The defense’s position was supported by the absence of food particles in the plaintiff’s lung. Because the lungs do not contain enzymes to break down food like those found in the stomach, if food had entered the lungs with the fragment as plaintiff alleged, then food particles would still have been present when the fragment was removed.
Finally, the court relied on the absence of other similar incidents at the franchisee’s restaurants to reject the plaintiff’s theory of causation. During a two-year period, the franchisee served approximately 36 million customers, but received only 21 customer complaints involving foreign objects in food. However, none of these complaints involved pieces of plastic eating utensils. After considering the evidence, the court concluded no reasonable jury could find a defect in the hamburger the restaurant sold to the plaintiff caused his injuries.
Conclusion – Follow the Facts
The facts giving rise to food adulteration cases are often so disgusting and disturbing that proximate causation might seem like a foregone conclusion. Although it may seem like a no-brainer that the foreign substance in the plaintiff’s sandwich is responsible for his ensuing illness or that the plaintiff’s last meal is to blame for his symptoms, causation should never be taken for granted. The facts of each case should be closely examined to determine if expert testimony is necessary to establish the adulterated food or beverage proximately caused plaintiff’s illness.
 See generally S.C. Code Ann. §§ 39-25-10 et seq.
 S.C. Code Ann. § 39-25-100.
 S.C. Code Ann. § 39-25-30.
 Coward v. Borden Foods, Inc., 267 S.C. 423, 229 S.E.2d 262 (1976), Fowler v. Coastal Coca-Cola Bottling Company, Inc., 252 S.C. 579, 167 S.E.2d 572 (1969).
Crider v. Infinger Transp. Co., 248 S.C. 10, 148 S.E.2d 732 (1966); Eickhoff v. Beard-Laney, 199 S.C. 500, 20 S.E.2d 153 (1942);.
 Miller v. Atlantic Bottling Corp., 259 S.C. 278, 281, 191 S.E.2d 518, 519 (1972); Burr v. Coca-Cola Bottling Co. of Columbia, Inc., 256 S.C. 162, 166, 181 S.E.2d 478, 480 (1971).
 Hurd v.
, 353 S.C. 596, 579 S.E.2d 136 (Ct. App. 2003). Williamsburg County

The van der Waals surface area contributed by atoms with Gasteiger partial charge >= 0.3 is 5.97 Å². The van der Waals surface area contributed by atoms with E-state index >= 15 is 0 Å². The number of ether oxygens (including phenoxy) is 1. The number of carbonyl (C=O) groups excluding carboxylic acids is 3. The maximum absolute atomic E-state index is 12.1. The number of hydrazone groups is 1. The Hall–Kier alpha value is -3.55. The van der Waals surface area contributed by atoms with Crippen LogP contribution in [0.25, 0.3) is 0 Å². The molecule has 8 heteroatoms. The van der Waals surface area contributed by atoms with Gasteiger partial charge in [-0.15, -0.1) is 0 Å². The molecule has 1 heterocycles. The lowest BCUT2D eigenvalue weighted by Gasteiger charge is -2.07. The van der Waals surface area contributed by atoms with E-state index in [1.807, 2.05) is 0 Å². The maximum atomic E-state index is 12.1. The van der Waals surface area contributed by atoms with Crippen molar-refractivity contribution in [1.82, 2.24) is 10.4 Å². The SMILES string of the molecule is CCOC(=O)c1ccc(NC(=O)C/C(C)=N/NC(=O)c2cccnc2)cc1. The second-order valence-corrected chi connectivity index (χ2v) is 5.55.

32 S.C. Jur. Witnesses § 79 (2006) (citing Scoggin v. McClellion, 321 S.C. 264, 468 S.E.2d 12 (Ct. App. 1996); Gambrell v. Burleson, 252 S.C. 98, 165 S.E.2d 622 (1969)).
 David G. Owen, Products Liability Law 478 (West 2005) (internal citations omitted).
Miller, 259 S.C. 278, 191 S.E.2d 518 (holding the plaintiff’s description of “repulsive” soda that immediately made him nauseated was enough to create an inference of food poisoning, and expert testimony was not required); Turner v. Wilson, 227 S.C. 95, 102, 86 S.E.2d 867, 870 (1955) (upholding judgment for the plaintiff in a food poisoning case which was based wholly on circumstantial evidence); Kyle v. Swift & Co., 229 F.2d 887, 888-89 (4th Cir. 1956) (stating circumstantial evidence may consist of proof that other people who ate the same food also became sick).
 Miller, 259 S.C. at 280 191 S.E.2d at 519.
at 282, 191 S.E.2d at 520. Id.
 Coward, 267 S.C. 423, 229 S.E.2d 262 (plaintiff’s testimony her tooth struck a hard object while eating “Cracker Jack” popcorn was insufficient to establish her broken tooth was caused by any adulteration in the popcorn); Meyer v. Super Discount Mkts., 501 S.E.2d 2, 4 (Ga. Ct. App. 1998); Castleberry’s Food Co. v. Smith, 424 S.E.2d 33, 36 (Ga. Ct. App. 1992).
 47 Am. Jur. Proof of Facts 3d § 47 (2012).
 252 S.C. 579, 167 S.E.2d 572.
 Burr, 256 S.C. at 165-66, 181 S.E.2d at 480.
v. Wilcohess, LLC, No. 0:10-cv-00489-JFA, 2010 WL 3803695 (D.S.C. 2010). Griffin
 849 F. Supp. 2d 594 (E.D.N.C. 2012).